The photograph by Associated Press’s Mohammad Sajjad went around the world and featured in the Guardian’s Eyewitness slot last week. The Guardian identified the child with the bottle as two-year-old Reza Khan and tracked him down to a makeshift camp at a roadside in Azakhel, some 19 miles from Peshawar, the capital of the insurgency-plagued province of Khyber Pakhtunkhwa, bordering Afghanistan.

The camp is a hotchpotch of about two dozen tents donated by various aid organisations, but it is run by none. Its residents must fend for themselves, and rely on the charity of passersby. There are 19 families here, all of them Afghan refugees: people who were displaced once by conflict in their homeland have now been displaced again by the month-long deluge.

Reza’s family is from Butkhak, near the Afghan capital, Kabul. His father fled the area as a young boy, some 30 years ago, to escape the cycle of foreign occupation and internecine battles plaguing his homeland.

When we found him, Reza was in a tent with his mother, Fatima, who, like most Afghans, has only one name, and six of his seven siblings, all huddled on a blue blanket extended over the muddy floor. He was still clutching the same bottle. It was still empty.

Fatima tried to calm the boy, who cries in a constant, low whimper, as well as his twin brother, Mahmoud. She covered three of her other children–she has eight, all under the age of nine–with a dirty mosquito net somebody in a passing car gave her, but it has several gaping holes. Her eldest child, a nine-year-old girl called Sayma, is mute and seems dissociated from her surroundings. Her green eyes stare blankly ahead, seemingly oblivious to her brothers’ wails. Flies carpet the few blankets arranged on the floor, and swarm all over the children. There is precious little in the tent–one cooking pot, a few cushions and two or three items of children’s clothing. The stench of human and animal waste is overwhelming in the hot, humid air. There is no sanitation, just shallow, open ditches of raw sewage that attract flies and mosquitoes.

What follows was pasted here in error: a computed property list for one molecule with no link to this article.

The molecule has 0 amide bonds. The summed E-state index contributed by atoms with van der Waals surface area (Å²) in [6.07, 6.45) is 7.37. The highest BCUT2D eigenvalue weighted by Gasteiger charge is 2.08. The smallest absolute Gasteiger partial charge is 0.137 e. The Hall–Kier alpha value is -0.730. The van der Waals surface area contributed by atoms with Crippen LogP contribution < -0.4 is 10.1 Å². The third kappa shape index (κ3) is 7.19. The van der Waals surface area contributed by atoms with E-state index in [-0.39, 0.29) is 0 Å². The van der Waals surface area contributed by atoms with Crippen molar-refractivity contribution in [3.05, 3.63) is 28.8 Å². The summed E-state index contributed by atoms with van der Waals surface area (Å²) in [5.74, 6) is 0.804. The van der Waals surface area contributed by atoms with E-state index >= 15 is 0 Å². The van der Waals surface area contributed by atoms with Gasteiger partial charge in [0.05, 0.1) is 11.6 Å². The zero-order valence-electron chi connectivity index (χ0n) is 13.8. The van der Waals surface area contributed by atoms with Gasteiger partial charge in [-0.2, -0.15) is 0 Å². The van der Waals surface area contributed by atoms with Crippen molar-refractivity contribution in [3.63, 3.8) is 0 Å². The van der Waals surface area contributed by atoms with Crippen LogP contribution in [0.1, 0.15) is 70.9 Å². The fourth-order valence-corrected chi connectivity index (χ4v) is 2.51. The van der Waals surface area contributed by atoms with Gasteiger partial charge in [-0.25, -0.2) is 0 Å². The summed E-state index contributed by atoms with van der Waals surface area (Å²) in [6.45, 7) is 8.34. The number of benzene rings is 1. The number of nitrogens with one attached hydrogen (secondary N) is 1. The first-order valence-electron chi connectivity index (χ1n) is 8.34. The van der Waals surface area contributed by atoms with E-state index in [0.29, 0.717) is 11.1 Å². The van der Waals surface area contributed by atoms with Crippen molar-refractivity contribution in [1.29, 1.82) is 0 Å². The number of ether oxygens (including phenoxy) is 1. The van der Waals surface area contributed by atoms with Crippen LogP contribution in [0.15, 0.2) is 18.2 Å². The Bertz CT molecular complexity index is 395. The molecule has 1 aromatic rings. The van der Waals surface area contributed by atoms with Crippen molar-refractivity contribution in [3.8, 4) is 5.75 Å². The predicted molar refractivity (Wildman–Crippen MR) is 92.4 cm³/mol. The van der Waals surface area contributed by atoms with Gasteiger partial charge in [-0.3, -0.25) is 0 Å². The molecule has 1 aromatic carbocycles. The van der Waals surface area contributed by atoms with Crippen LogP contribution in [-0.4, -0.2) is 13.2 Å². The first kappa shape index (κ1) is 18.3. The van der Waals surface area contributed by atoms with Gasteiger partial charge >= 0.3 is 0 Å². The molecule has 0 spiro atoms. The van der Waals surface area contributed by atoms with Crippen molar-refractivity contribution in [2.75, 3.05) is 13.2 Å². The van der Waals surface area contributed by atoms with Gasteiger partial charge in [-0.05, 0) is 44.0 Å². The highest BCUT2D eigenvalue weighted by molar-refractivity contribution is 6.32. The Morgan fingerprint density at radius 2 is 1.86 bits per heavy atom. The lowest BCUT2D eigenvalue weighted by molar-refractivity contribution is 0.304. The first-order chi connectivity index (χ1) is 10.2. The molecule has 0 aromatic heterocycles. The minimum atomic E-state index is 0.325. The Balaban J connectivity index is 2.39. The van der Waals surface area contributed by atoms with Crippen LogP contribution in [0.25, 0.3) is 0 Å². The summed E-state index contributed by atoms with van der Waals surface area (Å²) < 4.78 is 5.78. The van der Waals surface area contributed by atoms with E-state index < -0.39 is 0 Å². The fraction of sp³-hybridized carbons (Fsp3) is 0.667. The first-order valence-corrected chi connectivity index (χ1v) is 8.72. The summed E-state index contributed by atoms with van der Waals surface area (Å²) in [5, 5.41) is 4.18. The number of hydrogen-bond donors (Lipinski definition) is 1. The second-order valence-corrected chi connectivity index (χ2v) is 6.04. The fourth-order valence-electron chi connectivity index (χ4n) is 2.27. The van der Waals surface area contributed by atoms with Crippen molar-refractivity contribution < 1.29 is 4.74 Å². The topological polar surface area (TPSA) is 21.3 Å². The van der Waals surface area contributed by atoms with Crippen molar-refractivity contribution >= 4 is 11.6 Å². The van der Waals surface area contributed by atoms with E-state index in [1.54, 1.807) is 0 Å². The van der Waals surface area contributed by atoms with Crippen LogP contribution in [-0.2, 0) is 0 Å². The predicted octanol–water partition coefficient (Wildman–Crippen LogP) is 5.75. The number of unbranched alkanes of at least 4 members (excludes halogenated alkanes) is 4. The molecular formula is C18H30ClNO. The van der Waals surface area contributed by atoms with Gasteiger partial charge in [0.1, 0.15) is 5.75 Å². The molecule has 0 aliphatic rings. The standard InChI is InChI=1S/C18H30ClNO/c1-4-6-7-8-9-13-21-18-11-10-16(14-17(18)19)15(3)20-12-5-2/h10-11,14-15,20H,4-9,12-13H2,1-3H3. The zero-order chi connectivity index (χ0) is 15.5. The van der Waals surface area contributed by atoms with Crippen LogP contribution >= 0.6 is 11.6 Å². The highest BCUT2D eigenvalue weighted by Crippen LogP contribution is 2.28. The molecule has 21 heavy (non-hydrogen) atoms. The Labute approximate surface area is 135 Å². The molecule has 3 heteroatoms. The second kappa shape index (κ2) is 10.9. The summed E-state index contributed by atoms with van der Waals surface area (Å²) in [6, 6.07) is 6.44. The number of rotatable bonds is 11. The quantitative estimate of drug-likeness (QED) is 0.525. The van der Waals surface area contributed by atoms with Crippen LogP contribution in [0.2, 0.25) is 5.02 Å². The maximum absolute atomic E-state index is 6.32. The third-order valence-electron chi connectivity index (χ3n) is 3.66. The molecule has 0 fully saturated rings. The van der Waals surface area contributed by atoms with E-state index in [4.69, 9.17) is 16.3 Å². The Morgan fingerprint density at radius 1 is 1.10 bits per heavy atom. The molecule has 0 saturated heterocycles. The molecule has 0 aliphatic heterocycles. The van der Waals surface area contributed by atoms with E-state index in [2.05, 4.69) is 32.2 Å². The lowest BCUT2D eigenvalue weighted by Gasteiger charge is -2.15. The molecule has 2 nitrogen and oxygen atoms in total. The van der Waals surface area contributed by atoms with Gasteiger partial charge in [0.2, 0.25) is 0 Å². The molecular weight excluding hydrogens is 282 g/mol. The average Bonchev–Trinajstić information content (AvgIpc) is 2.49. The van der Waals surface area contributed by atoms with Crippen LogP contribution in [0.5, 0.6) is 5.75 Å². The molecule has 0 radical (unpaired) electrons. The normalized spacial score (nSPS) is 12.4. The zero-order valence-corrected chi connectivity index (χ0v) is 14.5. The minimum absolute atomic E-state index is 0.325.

“They have had nothing to eat today. I have no food,” Fatima says as she tries to swat the flies away from her children with a bamboo fan. “He’s crying with hunger,” she says, pointing to Reza. “It’s been a month since he had any milk.”

Pakistan floods: Reza and Mahmoud Khan sit with their mother Fatima

Two-year-old twins Reza and Mahmoud Khan sit with their mother Fatima and six other siblings in a roadside tent. Photograph: Jason Tanner for the Guardian

On this day, Reza’s father, Aslam, was in a nearby hospital with his seven-year-old daughter, who has a skin infection caused by the unsanitary living conditions. Reza and several of his siblings also bear red spots, and appear malnourished. Their thin hair is coming out in clumps, their mother says. “We have been here for a month, a month!” Fatima says. “We are tired of these flies and of being without food. Before the waters came, my husband worked. We were poor before, but we had full stomachs.”

The family of 10 used to live among the 23,000 residents of the Azakhel Afghan refugee camp, about 20 minutes’ walk from their current roadside location. Aslam sold chickens for a living, travelling from door to door on a rickety bicycle, one of the family’s prized possessions. He made about $2 a day.

Their mud-brick home was small, Fatima says, but it was enough for her. They lived among her husband’s clan, about six families in all. “I had a kitchen, and there was a water tap close by,” she says as her youngest child, one-year-old Ayad, tugs on her lilac dupatta, the scarf Pakistani women drape over their heads, arms and chest, pulling it away from her hair. She quickly readjusts the worn, holed fabric. “These clothes are all that we have now,” she says, almost apologetically.